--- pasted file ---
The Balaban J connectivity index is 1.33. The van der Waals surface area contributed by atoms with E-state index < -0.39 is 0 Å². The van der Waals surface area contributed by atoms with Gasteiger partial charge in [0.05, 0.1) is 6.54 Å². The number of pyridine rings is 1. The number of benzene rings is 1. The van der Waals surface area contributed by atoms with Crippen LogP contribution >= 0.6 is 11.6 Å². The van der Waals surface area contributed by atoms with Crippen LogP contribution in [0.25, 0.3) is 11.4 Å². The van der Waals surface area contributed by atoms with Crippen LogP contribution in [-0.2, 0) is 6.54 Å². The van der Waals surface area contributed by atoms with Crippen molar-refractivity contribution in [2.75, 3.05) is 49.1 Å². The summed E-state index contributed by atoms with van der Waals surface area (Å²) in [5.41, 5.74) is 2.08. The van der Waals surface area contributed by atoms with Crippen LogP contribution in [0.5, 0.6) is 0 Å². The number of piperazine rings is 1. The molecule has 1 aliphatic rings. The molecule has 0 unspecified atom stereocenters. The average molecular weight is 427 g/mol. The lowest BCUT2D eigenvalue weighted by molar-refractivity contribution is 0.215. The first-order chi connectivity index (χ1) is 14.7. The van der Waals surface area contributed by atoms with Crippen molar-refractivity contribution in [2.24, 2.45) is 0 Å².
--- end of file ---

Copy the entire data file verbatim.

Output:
The Balaban J connectivity index is 1.33. The van der Waals surface area contributed by atoms with E-state index < -0.39 is 0 Å². The van der Waals surface area contributed by atoms with Gasteiger partial charge in [0.05, 0.1) is 6.54 Å². The number of pyridine rings is 1. The number of benzene rings is 1. The van der Waals surface area contributed by atoms with Crippen LogP contribution >= 0.6 is 11.6 Å². The van der Waals surface area contributed by atoms with Crippen LogP contribution in [0.25, 0.3) is 11.4 Å². The van der Waals surface area contributed by atoms with Crippen LogP contribution in [-0.2, 0) is 6.54 Å². The van der Waals surface area contributed by atoms with Crippen molar-refractivity contribution in [2.75, 3.05) is 49.1 Å². The summed E-state index contributed by atoms with van der Waals surface area (Å²) in [5.41, 5.74) is 2.08. The van der Waals surface area contributed by atoms with Crippen LogP contribution in [0.5, 0.6) is 0 Å². The number of piperazine rings is 1. The molecule has 1 aliphatic rings. The molecule has 0 unspecified atom stereocenters. The average molecular weight is 427 g/mol. The lowest BCUT2D eigenvalue weighted by molar-refractivity contribution is 0.215. The first-order chi connectivity index (χ1) is 14.7. The van der Waals surface area contributed by atoms with Crippen molar-refractivity contribution in [2.24, 2.45) is 0 Å².